I was laying sod in the back yard with my son, Tristan, when he commented on how much fun he was having. I was a little surprised by that, because usually he complains when I ask him to do manual labor. I was putting the rolls of sod in place, and Tristan was unrolling them, and pushing them down flat.
“Awesome,” I said. “I’m really happy to hear you say that. I’ve told you this before, but I’d have loved to do stuff like this with my dad.”
And once again, Tristan asked me why?
Earlier that summer, Tristan and I had been unloading dirt from my truck, and I said something similar about wishing I could’ve worked along side my father. I explained to him about how my father left when I was 9. We had a complicated chat about my parents’ divorce and my father’s infidelity. And while this conversation really stuck out in my mind, I suddenly wondered if it had stuck out in his.
I reminded him of the conversation, and he seemed to remember most of it, but not all. I filled in some of the details.
“What about Grandma?” he asked. “Did you like working with her?”
I stopped working for a moment, placed one hand on my hip, and let out half a laugh. Tristan had always asked questions, but in the past year, they had become more than just “Why” about this or that. They were questions about the past. Questions about family and what it looked like before his time.
I honestly wasn’t sure how to answer his question. Like I often do in situations like this, I wanted to put it in terms that he could understand. However, I was at a loss for what those kid-friendly terms might be, so I just told it to him straight.
“No,” I said. “I didn’t. I didn’t really get along with my mother. Sometimes I still don’t.”
Tristan asked me why, and I told him that I didn’t know. “She was just… very angry. She yelled a lot about this and that. I think a lot of this was because my father left her in a really bad situation. It must have been really hard to raise a family alone. Honestly, Tristan, when I think about my mother, I remember feeling really scared of her. I never knew when she was going to hug me, and when she was going to yell at me... or worse. And sometime I worry that I get mad at you too much, and that you are going to feel the same way about me as I felt about her.”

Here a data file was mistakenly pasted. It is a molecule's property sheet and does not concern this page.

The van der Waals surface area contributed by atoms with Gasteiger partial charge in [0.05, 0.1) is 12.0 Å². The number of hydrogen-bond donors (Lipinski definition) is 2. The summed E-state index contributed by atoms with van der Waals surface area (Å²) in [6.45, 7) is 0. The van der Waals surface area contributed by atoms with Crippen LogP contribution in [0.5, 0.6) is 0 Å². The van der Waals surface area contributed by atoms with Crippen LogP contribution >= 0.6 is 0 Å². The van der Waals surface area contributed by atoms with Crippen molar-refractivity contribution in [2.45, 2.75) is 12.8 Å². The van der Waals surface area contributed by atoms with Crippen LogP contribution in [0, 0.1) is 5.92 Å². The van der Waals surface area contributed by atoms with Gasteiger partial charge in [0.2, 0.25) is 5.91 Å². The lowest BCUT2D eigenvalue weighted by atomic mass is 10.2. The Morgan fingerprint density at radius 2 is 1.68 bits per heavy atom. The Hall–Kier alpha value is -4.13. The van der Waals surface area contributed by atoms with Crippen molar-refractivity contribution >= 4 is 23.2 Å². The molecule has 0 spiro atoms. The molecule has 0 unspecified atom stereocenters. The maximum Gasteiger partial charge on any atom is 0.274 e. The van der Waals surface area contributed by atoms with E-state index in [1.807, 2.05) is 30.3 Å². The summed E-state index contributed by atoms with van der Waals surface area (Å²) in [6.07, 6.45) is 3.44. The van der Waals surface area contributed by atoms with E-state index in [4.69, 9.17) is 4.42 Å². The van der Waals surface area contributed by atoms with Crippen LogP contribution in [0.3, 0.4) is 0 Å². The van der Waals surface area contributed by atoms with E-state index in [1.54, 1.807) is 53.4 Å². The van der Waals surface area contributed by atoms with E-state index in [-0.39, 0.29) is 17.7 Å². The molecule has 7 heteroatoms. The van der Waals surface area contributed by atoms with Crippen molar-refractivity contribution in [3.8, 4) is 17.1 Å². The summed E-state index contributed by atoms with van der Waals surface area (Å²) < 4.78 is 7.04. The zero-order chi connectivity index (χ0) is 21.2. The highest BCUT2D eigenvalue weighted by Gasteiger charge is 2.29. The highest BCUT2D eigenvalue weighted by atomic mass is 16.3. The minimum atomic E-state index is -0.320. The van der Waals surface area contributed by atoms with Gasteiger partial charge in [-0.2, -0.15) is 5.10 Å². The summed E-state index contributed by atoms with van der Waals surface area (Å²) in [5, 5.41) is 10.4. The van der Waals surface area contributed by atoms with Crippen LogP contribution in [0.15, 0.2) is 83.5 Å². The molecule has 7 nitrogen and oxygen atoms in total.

Before I had a chance to think about the question, I asked it. “Are you scared of me?”
Tristan was crouching down on the ground, waiting for another roll of sod. His eyes opened wide, like he was shocked that he could ever be afraid of his own father. “No,” he said. “Sometimes you get mad, but it’s only when I do thing something I really shouldn’t.”
His answer made me feel much better about my job as a father. As much as I worry about becoming an addict like my own father, I think I equally worry that my kids are going to fear me like I feared my mother.
We talked about a few more things, most of them to do with family. And suddenly, we were chatting about my siblings, and how not all of us have the same parents.
“What do you mean Aunt Melissa is your half sister?” Tristan asked.
“Well, Tristan,” I said. “Your grandmother has been married to three different men, and your grandfather, who you never met, was married to four different women.”
He eyebrows furrowed at the sound of this. He was confused, and we’d really only just started.
“Not all at the same time,” I said. “Grandma was married to a man I never met. And he was the father of your aunt Melissa, my sister. And my father was married to a woman before your grandmother, and she was the mother of your uncle Kip.”
For the first time I told him about the complicated, mixed-up slew of marriages and siblings that was my family… and now I suppose it’s his family. I told him that out of his two uncles and one aunt, my brother Ryan is my only full sibling. He seemed even more confused by this, so I went on, giving him more details in an attempt to give him clarity. I used terms that he’d never heard before: half brother, half sister, step mother, step sister, step brother, divorce, separation, custody, guardianship, child support, and so on. Thinking back, these were terms that defined my childhood, and as I looked at his blue and yellow eyes that matched my own, I hoped he’d never have to experience them first hand.
The more I spoke, the more confused he looked. Suddenly I felt like I was trying to sum up the plot of a long running daytime TV show, something like Days of Our Lives that’s been on for several decades.
Finally, I stopped talking before Tristan got so confused that he stopped paying attention. I crouched down on the ground, so I could look at him in the eyes.
“You know what, buddy. You don’t need to worry about any of that. All you need to know is that I’m here with you, and I’m not going anywhere. I wouldn’t miss any of this for the world.”
And then I tried to explain something that I’d been thinking a lot about, but didn’t know how to really explain.
“Spending time with you and Norah makes me feel like I’m making up for the time I missed with my father,” I said. “It feels like I’m getting the opportunity to do it all again. To see my childhood as a happy one through your eyes. I don’t know if that makes sense to you, but it means a lot to me.”
Tristan shifted from a crouching position, to sitting cross-legged on the new sod. He thought about what I said for a moment. Then he said, “Yeah. I think does. It means that me being happy makes you happy.”
“Exactly,” I said.
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